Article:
Hypervolemic Hemodilution in Acute Ischemic Stroke: The Multicenter Austrian Hemodilution Stroke Trial (MAHST)

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Background and Purpose

Experimental studies suggest a beneficial effect of hemodilution on acute ischemic stroke. This was not proven by previous multicenter trials in the clinical setting. Various reasons have been suggested for the failure of these studies, which we attempted to consider in the Multicenter Austrian Hemodilution Stroke Trial (MAHST).


MAHST is a randomized, double-blind, placebo-controlled study of hypervolemic hemodilution (HHD) within 6 hours of a clinically first ischemic stroke localized in the middle cerebral artery territory. The treatment consisted of 10% hydroxyethyl starch 200/0.5 (HES) and was tested against pure rehydration with Ringer's lactate over a period of 5 days. Our primary outcome measure was clinical improvement within 7 days as measured by the Graded Neurologic Scale (GNS). We performed an adaptive interim analysis to reevaluate the study goal after entering half of the projected number of patients (n=200). At least 600 patients per group would have been required for significant results, and therefore we decided to terminate the trial.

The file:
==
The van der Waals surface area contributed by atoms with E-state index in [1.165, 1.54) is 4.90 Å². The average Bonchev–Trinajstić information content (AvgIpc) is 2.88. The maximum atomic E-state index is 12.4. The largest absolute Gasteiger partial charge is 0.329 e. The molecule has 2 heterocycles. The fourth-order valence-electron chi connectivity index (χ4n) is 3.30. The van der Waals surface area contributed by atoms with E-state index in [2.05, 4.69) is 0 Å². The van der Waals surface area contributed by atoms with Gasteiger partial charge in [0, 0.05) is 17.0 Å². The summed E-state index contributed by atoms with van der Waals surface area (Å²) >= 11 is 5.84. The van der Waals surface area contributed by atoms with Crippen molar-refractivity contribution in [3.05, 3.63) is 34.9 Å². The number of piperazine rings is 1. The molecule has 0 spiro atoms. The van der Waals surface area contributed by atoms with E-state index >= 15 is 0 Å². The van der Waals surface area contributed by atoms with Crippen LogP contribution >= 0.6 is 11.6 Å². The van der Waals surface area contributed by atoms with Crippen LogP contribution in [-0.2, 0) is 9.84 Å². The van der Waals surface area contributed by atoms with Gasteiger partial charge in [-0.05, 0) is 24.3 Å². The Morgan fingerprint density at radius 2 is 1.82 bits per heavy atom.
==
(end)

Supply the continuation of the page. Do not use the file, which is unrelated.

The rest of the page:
Ninety-eight patients received HHD and 102 patients placebo. The baseline characteristics were comparable between both groups. In the HHD group the absolute reduction of the hematocrit was 2.5% on day 2 with a maximum of 3.7% on day 5, which compares with a reduction in the placebo group of 1% and 1.9%, respectively. Intention-to-treat analysis showed no significant difference of the change of the GNS scores between HHD-treated (median, [horizontal bar]8.5; 95% confidence interval, [horizontal bar]14.2 to [horizontal bar]4.0) and placebo-treated patients (median, [horizontal bar]6.0; 95% confidence interval, [horizontal bar]11.0 to 0.0) on day 7, and GNS scores remained similar in both treatment groups throughout the trial. At 3 months, slightly more HHD patients showed complete independence on the Barthel Index (28 versus 24), and fewer HHD than placebo patients had died (13 versus 17), but these differences were not statistically significant. HHD treatment was not associated with any specific adverse event.


Mild HHD is safe but failed to demonstrate a significant beneficial effect over the pure rehydration regimen in patients with acute ischemic stroke. (Stroke. 1998;29:743-749.)

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